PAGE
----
Tour arms Marines for Iraq’s industrial battlefield

21 Oct 2006 | Cpl. Chris Stankiewicz

The conflict in Iraq has many fronts, but not all involve troops and weapons.  Marines in charge of governance and economic planning for II Marine Expeditionary Force (Forward) recently took a step toward victory on the industrial battlefield when they toured the Potash Corporation of Saskatchewan’s phosphate mining and manufacturing facility in Aurora, NC. 

Phosphate is a naturally occurring salt used to make products as diverse as fertilizer and toothpaste.  PCS is located on one of the largest deposits of the substance in the United States and is the most productive phosphate processing facility in the nation.  The Marines’ visit familiarized them with facets of the operation ranging from environmental reclamation to safety standards.  The tour provided insight into logistical issues they’ll face at a similar phosphate site in Al Anbar Province, Iraq, an area that will fall under their area of operation when they deploy early next year.  

Brig. Gen. John R. Allen, Deputy Commanding General, II Marine Expeditionary Force and Commanding General, 2nd Marine Expeditionary Brigade, said the experience will prove invaluable when II MEF (Fwd) Marines assist in establishing a similar Iraqi facility.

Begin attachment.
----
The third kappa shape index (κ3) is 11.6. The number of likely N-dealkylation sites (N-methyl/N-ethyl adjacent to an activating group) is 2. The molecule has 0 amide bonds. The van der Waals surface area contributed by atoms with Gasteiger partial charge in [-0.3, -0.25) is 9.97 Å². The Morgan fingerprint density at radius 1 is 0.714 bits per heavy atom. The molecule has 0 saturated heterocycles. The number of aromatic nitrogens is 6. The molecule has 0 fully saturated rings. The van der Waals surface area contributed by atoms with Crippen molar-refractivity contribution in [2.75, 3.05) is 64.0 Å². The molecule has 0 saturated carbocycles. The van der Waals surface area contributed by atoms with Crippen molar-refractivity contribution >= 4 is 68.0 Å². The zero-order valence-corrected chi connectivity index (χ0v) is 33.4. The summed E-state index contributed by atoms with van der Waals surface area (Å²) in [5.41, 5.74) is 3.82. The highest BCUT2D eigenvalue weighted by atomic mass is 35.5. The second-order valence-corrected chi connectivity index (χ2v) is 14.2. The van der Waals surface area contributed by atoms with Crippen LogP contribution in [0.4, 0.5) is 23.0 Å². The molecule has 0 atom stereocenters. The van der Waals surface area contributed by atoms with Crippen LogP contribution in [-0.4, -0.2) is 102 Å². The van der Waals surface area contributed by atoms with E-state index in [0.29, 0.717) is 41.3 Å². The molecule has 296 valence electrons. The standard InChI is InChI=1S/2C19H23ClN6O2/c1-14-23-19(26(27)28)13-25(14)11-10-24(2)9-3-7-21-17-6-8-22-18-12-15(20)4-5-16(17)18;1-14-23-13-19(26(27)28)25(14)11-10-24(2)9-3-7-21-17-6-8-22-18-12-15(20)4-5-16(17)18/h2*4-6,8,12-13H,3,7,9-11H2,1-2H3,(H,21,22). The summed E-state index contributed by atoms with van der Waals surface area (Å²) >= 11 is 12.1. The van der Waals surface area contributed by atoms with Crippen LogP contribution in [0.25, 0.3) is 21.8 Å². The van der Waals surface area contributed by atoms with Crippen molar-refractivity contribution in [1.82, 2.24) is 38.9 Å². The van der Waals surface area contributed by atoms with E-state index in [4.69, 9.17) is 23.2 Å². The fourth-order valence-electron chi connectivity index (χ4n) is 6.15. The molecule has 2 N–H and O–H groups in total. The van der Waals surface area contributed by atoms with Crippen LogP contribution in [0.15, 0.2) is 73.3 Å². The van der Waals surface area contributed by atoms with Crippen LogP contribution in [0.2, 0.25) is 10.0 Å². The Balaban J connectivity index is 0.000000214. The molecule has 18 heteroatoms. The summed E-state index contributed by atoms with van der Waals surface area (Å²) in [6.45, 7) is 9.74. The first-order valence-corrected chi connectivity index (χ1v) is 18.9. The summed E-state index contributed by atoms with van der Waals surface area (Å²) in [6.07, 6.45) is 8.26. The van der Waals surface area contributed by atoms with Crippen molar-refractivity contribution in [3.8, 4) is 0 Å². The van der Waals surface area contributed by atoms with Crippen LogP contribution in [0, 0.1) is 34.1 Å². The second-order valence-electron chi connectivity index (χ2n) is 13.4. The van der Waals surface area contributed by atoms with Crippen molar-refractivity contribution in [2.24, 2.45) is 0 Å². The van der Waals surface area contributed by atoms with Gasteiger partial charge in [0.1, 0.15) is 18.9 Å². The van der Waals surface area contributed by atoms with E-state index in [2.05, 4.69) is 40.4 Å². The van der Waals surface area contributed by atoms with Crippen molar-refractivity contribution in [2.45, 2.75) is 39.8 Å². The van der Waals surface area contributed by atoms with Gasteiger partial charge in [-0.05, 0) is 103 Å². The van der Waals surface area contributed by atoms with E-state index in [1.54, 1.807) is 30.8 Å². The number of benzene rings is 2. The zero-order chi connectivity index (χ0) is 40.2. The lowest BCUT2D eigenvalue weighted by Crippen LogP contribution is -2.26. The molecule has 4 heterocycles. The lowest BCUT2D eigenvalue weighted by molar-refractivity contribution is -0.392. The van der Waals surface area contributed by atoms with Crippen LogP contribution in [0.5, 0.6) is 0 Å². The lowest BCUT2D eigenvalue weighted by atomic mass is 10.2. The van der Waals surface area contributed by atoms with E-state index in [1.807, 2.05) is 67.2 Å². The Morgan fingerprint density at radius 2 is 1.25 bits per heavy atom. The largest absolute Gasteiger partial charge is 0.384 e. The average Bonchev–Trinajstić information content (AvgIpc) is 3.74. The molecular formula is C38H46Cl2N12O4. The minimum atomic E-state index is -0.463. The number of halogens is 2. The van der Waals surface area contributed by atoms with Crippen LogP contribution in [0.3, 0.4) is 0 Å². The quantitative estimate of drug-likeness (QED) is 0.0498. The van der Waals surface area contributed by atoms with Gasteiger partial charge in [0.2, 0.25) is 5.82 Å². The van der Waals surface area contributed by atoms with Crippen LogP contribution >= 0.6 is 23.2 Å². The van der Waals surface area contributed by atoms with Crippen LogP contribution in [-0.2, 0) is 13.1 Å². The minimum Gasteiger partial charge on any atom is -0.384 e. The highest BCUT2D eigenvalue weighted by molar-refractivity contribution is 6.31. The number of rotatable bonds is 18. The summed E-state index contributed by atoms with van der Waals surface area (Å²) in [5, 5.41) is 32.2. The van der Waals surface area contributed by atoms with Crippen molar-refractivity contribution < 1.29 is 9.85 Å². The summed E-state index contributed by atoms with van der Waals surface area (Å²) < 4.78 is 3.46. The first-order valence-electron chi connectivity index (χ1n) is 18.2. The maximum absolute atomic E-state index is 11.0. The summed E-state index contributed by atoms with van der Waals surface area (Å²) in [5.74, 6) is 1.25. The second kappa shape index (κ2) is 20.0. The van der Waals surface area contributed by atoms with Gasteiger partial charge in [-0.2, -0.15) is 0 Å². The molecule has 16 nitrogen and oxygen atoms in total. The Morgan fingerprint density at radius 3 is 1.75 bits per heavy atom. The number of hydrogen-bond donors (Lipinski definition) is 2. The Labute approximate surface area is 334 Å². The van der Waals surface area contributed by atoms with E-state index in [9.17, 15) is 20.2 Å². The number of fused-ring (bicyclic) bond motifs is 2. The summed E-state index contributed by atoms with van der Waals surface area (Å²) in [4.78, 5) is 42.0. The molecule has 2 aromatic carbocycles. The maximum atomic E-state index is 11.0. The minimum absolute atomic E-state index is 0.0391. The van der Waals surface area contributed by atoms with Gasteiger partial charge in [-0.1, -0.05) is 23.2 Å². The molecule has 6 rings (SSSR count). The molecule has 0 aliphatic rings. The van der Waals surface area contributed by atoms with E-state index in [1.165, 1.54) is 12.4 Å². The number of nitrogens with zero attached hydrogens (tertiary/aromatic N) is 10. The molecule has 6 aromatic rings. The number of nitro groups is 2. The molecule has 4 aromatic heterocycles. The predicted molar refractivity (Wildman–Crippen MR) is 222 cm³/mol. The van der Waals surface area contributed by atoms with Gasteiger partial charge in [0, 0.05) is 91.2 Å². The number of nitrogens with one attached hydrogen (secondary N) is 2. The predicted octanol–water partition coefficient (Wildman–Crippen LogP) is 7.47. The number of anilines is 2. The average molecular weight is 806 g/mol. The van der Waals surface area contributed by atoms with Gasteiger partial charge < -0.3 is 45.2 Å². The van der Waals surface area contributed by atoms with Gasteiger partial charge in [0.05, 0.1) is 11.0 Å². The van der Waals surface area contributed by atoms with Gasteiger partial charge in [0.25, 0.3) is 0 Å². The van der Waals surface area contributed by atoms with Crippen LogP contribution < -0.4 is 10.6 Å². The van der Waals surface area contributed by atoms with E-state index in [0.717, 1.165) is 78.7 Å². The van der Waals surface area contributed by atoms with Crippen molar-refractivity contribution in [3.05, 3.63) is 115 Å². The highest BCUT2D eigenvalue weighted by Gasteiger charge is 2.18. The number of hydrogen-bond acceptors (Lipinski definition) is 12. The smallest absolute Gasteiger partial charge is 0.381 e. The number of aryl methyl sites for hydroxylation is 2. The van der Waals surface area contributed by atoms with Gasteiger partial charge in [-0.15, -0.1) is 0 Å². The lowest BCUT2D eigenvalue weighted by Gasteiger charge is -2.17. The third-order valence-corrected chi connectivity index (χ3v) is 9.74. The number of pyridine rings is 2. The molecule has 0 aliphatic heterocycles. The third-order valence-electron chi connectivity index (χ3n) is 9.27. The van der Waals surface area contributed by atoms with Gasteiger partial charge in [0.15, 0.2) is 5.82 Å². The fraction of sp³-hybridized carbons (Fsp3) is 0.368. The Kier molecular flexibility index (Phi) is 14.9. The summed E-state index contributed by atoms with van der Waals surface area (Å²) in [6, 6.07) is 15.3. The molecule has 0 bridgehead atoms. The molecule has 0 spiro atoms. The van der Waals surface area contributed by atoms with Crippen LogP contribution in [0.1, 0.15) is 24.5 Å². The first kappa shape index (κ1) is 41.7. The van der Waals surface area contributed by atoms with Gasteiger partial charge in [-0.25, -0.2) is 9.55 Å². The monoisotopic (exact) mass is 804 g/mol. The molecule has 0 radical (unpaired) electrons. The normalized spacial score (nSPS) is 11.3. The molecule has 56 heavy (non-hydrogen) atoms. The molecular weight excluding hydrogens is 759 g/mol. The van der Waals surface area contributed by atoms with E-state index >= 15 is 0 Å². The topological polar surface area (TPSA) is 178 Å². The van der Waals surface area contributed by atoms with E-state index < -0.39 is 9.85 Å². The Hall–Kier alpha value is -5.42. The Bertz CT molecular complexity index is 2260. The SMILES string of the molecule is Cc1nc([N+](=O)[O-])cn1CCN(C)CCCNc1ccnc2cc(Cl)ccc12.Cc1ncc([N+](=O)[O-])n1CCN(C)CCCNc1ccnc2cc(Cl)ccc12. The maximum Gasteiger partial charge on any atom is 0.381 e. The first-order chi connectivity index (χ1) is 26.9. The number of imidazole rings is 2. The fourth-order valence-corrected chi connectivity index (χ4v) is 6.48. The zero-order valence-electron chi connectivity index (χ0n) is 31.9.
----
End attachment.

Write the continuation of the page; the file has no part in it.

“This was an opportunity for us to leverage the qualifications and the superior capabilities of American industry to partner with us and help us understand how we can help the Iraqis,” he said.

Gunnery Sgt. Patrick Patton, detachment engineer for 5th Battalion, 10th Marine Regiment, said the experience armed him with practical knowledge he knows he’ll use in the future.

“Making this bridge here is going to carry on well into when we’re in theatre,” he said.  “Visiting the phosphate plant today shed a lot of light on what I’m going to be seeing over there, what I should be seeing, so that we can get a baseline for where the Iraqis can begin to work and begin this industry on their own.”

Allen said the facility will provide a much needed boost to the provincial economy, through both the jobs and the fertilizer it will produce.

“This factory, if we can get it on its feet again, will employ young Iraqi males,” he said.   “It will give them a future in a job and in a career that will be meaningful.  It will create a product that will have almost instantaneous value to the Iraqi economy, as much of the Anbar province economy is based on agriculture.”

Civil affairs Marines plan to visit a number of industrial sites before deploying to gain guidance and establish similar working relationships with other U.S. businesses.

“We have a number of other trips like this scheduled, probably to look at the power sector, to look at cement manufacturing, and some other things,” Allen said.  “That will have direct applicability to what we’re going to do when we get into the Anbar Province.”